Lake Tahoe Airport

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Lake Tahoe Airport
TVL - FAA airport diagram.png
IATA: TVLICAO: KTVLFAA LID: TVL
Summary
Airport type Public
Operator The City of South Lake Tahoe
Location South Lake Tahoe, California
Elevation AMSL 6,264 ft / 1,909.3 m
Coordinates 38°53′38″N 119°59′43″W / 38.89389°N 119.99528°W / 38.89389; -119.99528Coordinates: 38°53′38″N 119°59′43″W / 38.89389°N 119.99528°W / 38.89389; -119.99528
Runways
Direction Length Surface
ft m
18/36 8,544 2,604 Asphalt

Lake Tahoe Airport (IATA: TVLICAO: KTVLFAA LID: TVL) is a public airport three miles southwest of South Lake Tahoe, in El Dorado County, California. This general aviation airport covers 348 acres (141 ha) and has one runway. The airport is sometimes called Tahoe Valley Airport.

This high elevation airport in the Sierra Nevada just south of Lake Tahoe opened in 1959 with a 5900-ft runway. Starting in 1963 it had a few airline flights: the first were Paradise Airlines Lockheed L-049 Constellations. Paradise ceased operations after a fatal accident in the mountains near Lake Tahoe and Pacific Air Lines arrived in 1964 with Fairchild F-27 turboprops. In 1966 Pacific started flying Boeing 727-100 service on a Los Angeles (LAX)-San Jose (SJC)-Lake Tahoe (TVL) roundtrip routing. However, this flight lasted less than a year, and Tahoe did not receive scheduled jet service again until 1983. Following the short lived Pacific 727 service, the airport banned all scheduled flights operated with jet aircraft. Thus, airlines then had to rely on turboprop powered aircraft in order to serve Lake Tahoe. The successors to Pacific Air Lines, Air West and Hughes Airwest, continued to serve the airport with Fairchild F-27 turboprops before finally ceasing all service in the early 1970s.

Holiday Airlines Lockheed L-188 Electra turboprops served Lake Tahoe in the 1960s and early 1970s, followed by Pacific Southwest Airlines (PSA) and Air California (later AirCal) Electras. PSA retired their Electras and dropped Lake Tahoe in 1979 and Air California ended their Electra flights a few months later. The replacements were Aspen Airways and Cal Sierra Airlines both flying Convair 580 turboprops, and Golden Gate Airlines and Golden West Airlines both operating de Havilland Canada DHC-7 Dash 7 STOL turboprops. Pacific Coast Airlines (formerly Apollo Airways) served the airport with Handley Page Jetstreams while Gulf Air Transport operated nonscheduled gambling charters with Electras. Another turboprop operator was Royal American Airways with the Vickers Viscount.[1]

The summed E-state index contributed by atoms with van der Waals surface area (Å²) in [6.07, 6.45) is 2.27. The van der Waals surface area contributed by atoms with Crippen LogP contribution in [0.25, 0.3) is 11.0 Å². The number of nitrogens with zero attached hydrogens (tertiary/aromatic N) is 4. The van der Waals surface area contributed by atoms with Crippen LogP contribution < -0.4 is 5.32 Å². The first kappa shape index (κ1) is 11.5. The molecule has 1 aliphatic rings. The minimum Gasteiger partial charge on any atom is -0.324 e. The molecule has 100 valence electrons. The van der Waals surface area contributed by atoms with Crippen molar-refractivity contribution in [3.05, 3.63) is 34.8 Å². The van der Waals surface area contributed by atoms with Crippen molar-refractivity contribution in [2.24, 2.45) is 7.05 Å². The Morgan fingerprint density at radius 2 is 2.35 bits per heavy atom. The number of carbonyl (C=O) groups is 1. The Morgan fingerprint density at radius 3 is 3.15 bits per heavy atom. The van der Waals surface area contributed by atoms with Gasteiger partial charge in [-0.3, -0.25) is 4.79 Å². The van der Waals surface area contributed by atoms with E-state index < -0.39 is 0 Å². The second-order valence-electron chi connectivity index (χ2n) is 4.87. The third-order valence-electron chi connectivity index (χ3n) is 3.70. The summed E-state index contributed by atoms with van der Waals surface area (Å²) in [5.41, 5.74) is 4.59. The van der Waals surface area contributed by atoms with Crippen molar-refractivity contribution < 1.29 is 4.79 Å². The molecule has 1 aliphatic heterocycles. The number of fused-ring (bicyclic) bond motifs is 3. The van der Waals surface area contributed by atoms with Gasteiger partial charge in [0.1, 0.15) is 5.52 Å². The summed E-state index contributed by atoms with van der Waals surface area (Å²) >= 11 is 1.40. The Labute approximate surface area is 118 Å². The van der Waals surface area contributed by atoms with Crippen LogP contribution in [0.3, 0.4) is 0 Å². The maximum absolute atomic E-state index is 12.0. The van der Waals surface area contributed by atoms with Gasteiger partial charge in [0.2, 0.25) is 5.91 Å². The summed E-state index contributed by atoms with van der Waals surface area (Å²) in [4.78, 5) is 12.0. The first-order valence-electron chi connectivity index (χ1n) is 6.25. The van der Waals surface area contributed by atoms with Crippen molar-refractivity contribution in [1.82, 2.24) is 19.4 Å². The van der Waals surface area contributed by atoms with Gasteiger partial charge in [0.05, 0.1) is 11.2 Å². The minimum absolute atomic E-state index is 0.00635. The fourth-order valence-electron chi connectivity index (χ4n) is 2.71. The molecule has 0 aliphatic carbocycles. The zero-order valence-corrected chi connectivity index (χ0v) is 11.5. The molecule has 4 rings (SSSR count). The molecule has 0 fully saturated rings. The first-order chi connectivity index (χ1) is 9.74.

The ban on airline jets then ended, and jet flights resumed in 1983 on AirCal McDonnell Douglas MD-80s and later Boeing 737-300s. AirCal flew nonstop to Los Angeles, San Francisco and San Jose, CA and direct to Burbank and Orange County. In 1987 an AirCal 737-300 daily flight was scheduled direct to Chicago O'Hare Airport via San Francisco and Orange County. American Airlines acquired AirCal in 1987 and continued to serve Lake Tahoe with the former AirCal 737-300s but soon switched to regional partner American Eagle with Saab 340 and Fairchild Swearingen Metroliner turboprops into the 1990s. American was the only major airline ever to serve Lake Tahoe. At one point Reno Air flew McDonnell Douglas MD-80s nonstop to Los Angeles; other jets included British Aircraft Corporation BAC One-Elevens operated on nonscheduled casino charters.

In 1999 Casino Express Airlines operating as Tahoe Air started low fare Boeing 737-200s nonstop to San Jose and Los Angeles (LAX). Allegiant Air flew Douglas DC-9 nonstops to Burbank, Fresno and Las Vegas around that time; however, the airport apparently could not support two jet airlines and Tahoe Air continued their flights while Allegiant ceased serving the airport. Tahoe Air then experienced financial problems and ceased operations later that year. Lake Tahoe has not had scheduled passenger flights since.

The Lake Tahoe area is currently served by Reno-Tahoe International Airport (RNO) and Sacramento International Airport (SMF).

Former service[edit]

Airlines in bold flew jets to Lake Tahoe. All of the following destinatiions were served nonstop or direct with no change in plane:

References[edit]

  1. ^ timetableimages.com, Nov. 1982 Royal American Airways system timetable

References[edit]

External links[edit]